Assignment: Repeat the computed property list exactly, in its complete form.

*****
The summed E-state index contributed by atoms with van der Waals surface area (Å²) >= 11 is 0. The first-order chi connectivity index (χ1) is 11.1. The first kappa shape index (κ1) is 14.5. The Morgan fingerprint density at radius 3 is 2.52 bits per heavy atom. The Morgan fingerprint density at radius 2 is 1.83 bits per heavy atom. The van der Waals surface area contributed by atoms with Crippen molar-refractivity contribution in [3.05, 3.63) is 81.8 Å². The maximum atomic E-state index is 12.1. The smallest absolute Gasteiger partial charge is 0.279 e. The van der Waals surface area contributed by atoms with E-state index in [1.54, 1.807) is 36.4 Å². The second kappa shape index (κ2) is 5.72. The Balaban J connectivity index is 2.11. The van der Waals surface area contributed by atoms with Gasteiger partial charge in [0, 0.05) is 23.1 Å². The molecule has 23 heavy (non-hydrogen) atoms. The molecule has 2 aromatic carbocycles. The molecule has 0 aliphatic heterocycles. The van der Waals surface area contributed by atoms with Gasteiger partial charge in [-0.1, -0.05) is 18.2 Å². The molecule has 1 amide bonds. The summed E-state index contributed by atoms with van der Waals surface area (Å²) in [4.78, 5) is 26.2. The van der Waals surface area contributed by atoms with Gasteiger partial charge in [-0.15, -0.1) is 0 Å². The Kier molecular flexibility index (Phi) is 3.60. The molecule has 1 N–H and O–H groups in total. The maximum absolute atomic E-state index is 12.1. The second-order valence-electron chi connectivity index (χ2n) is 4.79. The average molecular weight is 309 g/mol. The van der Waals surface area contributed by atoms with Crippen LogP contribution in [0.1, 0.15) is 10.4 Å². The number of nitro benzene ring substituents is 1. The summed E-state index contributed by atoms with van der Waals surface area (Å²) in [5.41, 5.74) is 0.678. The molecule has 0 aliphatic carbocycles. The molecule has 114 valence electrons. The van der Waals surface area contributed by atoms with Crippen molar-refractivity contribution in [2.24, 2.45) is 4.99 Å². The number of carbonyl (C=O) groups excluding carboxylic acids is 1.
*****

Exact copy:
The summed E-state index contributed by atoms with van der Waals surface area (Å²) >= 11 is 0. The first-order chi connectivity index (χ1) is 11.1. The first kappa shape index (κ1) is 14.5. The Morgan fingerprint density at radius 3 is 2.52 bits per heavy atom. The Morgan fingerprint density at radius 2 is 1.83 bits per heavy atom. The van der Waals surface area contributed by atoms with Crippen molar-refractivity contribution in [3.05, 3.63) is 81.8 Å². The maximum atomic E-state index is 12.1. The smallest absolute Gasteiger partial charge is 0.279 e. The van der Waals surface area contributed by atoms with E-state index in [1.54, 1.807) is 36.4 Å². The second kappa shape index (κ2) is 5.72. The Balaban J connectivity index is 2.11. The van der Waals surface area contributed by atoms with Gasteiger partial charge in [0, 0.05) is 23.1 Å². The molecule has 23 heavy (non-hydrogen) atoms. The molecule has 2 aromatic carbocycles. The molecule has 0 aliphatic heterocycles. The van der Waals surface area contributed by atoms with Gasteiger partial charge in [-0.1, -0.05) is 18.2 Å². The molecule has 1 amide bonds. The summed E-state index contributed by atoms with van der Waals surface area (Å²) in [4.78, 5) is 26.2. The van der Waals surface area contributed by atoms with Gasteiger partial charge in [-0.15, -0.1) is 0 Å². The Kier molecular flexibility index (Phi) is 3.60. The molecule has 1 N–H and O–H groups in total. The maximum absolute atomic E-state index is 12.1. The second-order valence-electron chi connectivity index (χ2n) is 4.79. The average molecular weight is 309 g/mol. The van der Waals surface area contributed by atoms with Crippen LogP contribution in [0.1, 0.15) is 10.4 Å². The number of nitro benzene ring substituents is 1. The summed E-state index contributed by atoms with van der Waals surface area (Å²) in [5.41, 5.74) is 0.678. The molecule has 0 aliphatic carbocycles. The molecule has 114 valence electrons. The van der Waals surface area contributed by atoms with Crippen molar-refractivity contribution in [2.24, 2.45) is 4.99 Å². The number of carbonyl (C=O) groups excluding carboxylic acids is 1.